Selecting Server Hardware

Executive summary:
The server you select can have a big impact on the reliability of your business. Here are some recommendations.

The Server’s Job
The network server stores the business data. This can include files from office programs such as Word and Excel, and databases that provide shared data such as accounting software.  Most servers also provide network services such as security and connecting computers to the internet.
The idea is to put all your data in one basket, and make it very reliable and safe.
By estimating the cost to the business of a server failure, you can choose how reliable (and expensive) a server you need.


  1. Buy a real server from a reliable vendor. Server hardware is built differently than workstation hardware. Don’t try to save by buying home built servers or workstations with server software installed. Reliable vendors are IBM/Lenovo, Intel, Cisco, HP, Dell, and a few others with more specialized hardware for specific needs.
  2. Consider redundant power supplies or keep a spare power supply on hand. The 2 parts that most often fail are the power supply and the hard drives. Redundant power means you can keep working even if one of the 2 power supplies fail.
  3. Get server grade hard drives. Workstation hard drives use a SATA hardware interface. These can do only one thing at a time. Server hard drives use an SAS interface, which is designed to optimize access to data for multiple users. They come in 10,000 RPM (fast), 15,000 RPM (faster) and Solid State (very fast). Faster is more expensive. Allow room for growth.
  4. Get Mirrored hard drives. “Mirrored” (sometimes called RAID 1) means that there are 2 identical hard drives with identical copies of your data. If one fails, your server keeps working, and warns you to replace the other.
  5. Don’t get RAID 5 – This is an older standard that has a single extra drive to provide redundancy. Your software vendor may recommend this. Here’s the supporting documentation to give them on why this is bad:

RAID 5 is deprecated and should never be used in new arrays
From <>

Once one drive fails the load on the remaining drives increases dramatically and suddenly.  The chances of a second drive failing shortly after the first is abnormally high during a parity drive failure event.

This is the primary risk of a RAID 5 array and why they are listed as never recommended.
from <>

…recommendation for Raid 5 for all business critical data on any drive type and Raid 50 on 7200 SATA/NLS drives 1TB and larger are no longer best practice. As drives get bigger and bigger, RAID sets take longer to rebuild and the performance and size benefit you get from these RAID levels don’t outweigh the higher risk to reliability.

…. But even today a 7 drive RAID 5 with 1 TB disks has a 50% chance of a rebuild failure. RAID 5 is reaching the end of its useful life.

As well-informed commenter Liam Newcombe notes:

The key point that seems to be missed in many of the comments is that when a disk fails in a RAID 5 array and it has to rebuild there is a significant chance of a non-recoverable read error during the rebuild (BER / UER). As there is no longer any redundancy the RAID array cannot rebuild, this is not dependent on whether you are running Windows or Linux, hardware or software RAID 5, it is simple mathematics. An honest RAID controller will log this and generally abort, allowing you to restore undamaged data from backup onto a fresh array.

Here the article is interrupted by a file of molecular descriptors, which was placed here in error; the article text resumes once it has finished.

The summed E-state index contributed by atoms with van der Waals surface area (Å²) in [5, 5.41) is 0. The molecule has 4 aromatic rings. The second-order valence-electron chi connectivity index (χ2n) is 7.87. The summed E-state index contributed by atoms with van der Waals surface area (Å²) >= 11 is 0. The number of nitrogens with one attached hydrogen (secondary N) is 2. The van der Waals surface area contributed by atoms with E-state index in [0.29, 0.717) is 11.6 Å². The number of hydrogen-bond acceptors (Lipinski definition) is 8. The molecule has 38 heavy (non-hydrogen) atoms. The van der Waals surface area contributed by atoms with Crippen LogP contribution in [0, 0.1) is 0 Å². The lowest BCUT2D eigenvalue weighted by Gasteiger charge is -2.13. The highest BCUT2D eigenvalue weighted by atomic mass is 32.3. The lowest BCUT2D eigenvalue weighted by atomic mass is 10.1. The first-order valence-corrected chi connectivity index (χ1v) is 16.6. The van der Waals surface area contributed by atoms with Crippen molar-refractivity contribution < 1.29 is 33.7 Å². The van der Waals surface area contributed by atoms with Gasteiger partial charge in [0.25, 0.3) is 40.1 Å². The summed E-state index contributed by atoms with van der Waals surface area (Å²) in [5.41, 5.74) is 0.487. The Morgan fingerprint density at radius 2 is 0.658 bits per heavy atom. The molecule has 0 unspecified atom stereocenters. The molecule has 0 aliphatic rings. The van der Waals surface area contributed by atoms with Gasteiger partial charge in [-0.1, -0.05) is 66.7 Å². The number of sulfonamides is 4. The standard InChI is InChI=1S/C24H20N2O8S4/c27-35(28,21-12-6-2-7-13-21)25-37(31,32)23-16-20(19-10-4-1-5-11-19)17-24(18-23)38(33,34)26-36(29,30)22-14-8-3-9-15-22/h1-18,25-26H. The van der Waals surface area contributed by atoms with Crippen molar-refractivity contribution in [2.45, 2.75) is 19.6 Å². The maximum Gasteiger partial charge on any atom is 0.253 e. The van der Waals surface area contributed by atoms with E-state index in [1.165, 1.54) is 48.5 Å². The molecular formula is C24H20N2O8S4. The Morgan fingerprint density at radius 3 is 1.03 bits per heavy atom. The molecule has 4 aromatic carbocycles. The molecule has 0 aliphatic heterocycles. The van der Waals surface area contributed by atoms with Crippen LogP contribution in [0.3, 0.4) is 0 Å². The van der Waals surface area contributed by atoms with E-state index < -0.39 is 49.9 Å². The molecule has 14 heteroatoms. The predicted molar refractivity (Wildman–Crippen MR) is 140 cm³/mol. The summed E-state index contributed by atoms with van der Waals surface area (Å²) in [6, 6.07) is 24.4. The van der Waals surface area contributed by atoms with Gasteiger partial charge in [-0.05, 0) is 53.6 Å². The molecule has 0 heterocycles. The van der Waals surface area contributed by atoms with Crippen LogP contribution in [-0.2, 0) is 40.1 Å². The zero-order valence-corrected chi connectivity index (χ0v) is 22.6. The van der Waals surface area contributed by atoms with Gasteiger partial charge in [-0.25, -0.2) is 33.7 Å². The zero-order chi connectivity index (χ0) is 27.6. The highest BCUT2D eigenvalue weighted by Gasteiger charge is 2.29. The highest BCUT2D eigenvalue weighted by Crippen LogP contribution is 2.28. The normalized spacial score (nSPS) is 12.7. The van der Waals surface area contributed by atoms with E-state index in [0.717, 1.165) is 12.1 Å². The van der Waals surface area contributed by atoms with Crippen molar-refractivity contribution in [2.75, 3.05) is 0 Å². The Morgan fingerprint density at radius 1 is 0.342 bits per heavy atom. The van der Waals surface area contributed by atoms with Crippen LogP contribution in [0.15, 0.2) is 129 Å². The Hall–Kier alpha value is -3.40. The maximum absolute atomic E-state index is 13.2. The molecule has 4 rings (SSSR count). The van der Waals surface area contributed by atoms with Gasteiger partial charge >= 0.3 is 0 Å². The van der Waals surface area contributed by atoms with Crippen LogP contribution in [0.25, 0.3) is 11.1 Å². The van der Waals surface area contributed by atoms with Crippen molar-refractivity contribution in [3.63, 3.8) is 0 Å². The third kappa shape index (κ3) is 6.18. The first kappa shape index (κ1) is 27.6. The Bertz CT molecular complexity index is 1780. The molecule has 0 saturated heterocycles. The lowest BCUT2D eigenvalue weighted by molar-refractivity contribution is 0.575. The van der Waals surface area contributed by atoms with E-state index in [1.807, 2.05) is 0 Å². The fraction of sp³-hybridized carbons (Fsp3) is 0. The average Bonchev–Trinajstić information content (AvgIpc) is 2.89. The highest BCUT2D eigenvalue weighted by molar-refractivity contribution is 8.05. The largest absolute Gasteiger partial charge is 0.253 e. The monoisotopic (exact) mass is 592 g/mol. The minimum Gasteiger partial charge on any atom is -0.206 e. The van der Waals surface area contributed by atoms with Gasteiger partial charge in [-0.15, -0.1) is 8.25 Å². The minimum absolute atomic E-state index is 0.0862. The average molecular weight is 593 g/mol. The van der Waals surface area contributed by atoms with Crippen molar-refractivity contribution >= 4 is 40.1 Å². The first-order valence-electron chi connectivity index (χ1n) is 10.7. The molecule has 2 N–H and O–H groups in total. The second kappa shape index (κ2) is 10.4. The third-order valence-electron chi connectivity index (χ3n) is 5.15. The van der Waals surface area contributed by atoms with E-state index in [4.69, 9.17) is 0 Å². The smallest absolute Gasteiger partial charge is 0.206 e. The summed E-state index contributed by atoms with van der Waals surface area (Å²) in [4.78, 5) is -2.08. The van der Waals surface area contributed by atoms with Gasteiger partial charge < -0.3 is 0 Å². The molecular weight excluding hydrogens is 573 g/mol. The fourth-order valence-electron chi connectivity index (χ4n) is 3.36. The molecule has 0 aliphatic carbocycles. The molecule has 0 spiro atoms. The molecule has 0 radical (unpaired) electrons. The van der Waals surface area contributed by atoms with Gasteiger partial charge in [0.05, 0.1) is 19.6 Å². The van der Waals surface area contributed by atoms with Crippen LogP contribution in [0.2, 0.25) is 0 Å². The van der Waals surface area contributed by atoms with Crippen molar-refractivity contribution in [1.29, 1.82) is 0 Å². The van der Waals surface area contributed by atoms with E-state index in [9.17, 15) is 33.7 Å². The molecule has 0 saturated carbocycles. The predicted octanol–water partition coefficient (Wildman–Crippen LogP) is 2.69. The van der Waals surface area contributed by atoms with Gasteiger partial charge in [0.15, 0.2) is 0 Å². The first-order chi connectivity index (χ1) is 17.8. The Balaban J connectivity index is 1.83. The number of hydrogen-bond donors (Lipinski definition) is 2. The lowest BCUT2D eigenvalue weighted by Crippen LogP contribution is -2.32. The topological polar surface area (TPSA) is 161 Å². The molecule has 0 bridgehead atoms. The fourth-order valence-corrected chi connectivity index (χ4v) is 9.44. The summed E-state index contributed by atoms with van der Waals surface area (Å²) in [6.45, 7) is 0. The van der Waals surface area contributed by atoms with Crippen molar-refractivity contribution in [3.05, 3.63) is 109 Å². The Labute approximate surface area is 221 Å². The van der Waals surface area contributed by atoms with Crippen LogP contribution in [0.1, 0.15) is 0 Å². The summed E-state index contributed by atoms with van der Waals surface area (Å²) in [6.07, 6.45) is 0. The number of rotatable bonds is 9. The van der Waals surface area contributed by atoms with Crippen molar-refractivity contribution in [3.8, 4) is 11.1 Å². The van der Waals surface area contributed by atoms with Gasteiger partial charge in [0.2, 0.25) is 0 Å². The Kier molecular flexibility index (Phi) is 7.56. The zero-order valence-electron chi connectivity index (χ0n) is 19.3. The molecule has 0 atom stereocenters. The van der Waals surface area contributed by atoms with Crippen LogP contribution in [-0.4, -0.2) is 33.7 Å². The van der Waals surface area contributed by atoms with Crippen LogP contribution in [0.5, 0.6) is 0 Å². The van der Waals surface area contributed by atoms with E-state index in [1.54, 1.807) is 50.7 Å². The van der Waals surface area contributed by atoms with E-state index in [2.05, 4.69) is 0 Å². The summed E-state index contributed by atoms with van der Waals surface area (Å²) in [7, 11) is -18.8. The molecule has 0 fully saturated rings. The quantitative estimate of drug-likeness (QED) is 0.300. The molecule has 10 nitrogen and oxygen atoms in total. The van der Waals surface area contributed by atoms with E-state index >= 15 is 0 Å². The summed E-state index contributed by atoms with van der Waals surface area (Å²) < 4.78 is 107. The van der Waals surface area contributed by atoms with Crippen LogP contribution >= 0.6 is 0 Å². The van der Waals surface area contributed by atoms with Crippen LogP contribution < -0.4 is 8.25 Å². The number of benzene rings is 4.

From <>

While an array is in a degraded state it typically has less or no redundancy, performance is reduced sharply, and drives are under stress as they provide the data for the rebuild. Mirroring systems aren’t affected as badly, since only a single disk is required to rebuild the mirrored drive…  As drive sizes increased, RAID-5 rebuild times followed, taking hours or even days to reconstruct the data from a lost drive. During this time disks were run full-tilt as the RAID controller recreated the missing drive… This led into an issue [with] similar failure rates between drives in the same manufacturing lot.
From <>

  1. Invest in a server disk controller. Server hard drives work best with a dedicated hardware disk controller that is intelligent – it helps manage multiple simultaneous requests for data from the network users. A hardware “RAID” controller with at least 1GB cache memory can dramatically improve performance.
  2. Use a battery backup (UPS – un-interruptible power supply) with shutdown software on the server. When the power goes out, there is a chance that the server is in the middle of a critical operation, such as saving your data. A battery backup is not enough. You also need it to signal the server to gracefully shut down before it loses power completely.
  3. Have adequate backups. This is a topic for an entire article.
  4. Get the right hardware warranty. Server parts are only available from the vendor. Most provide a warranty on hardware for up to 5 years. Either purchase a spare identical server, or make sure your hardware is under warranty while it is critical to your business.

And, of course, we can help you with selecting an implementing the right server for your business. Because we charge by the hour as a consultant, we don’t have a bias based on hardware profit margins.

-Tim Torian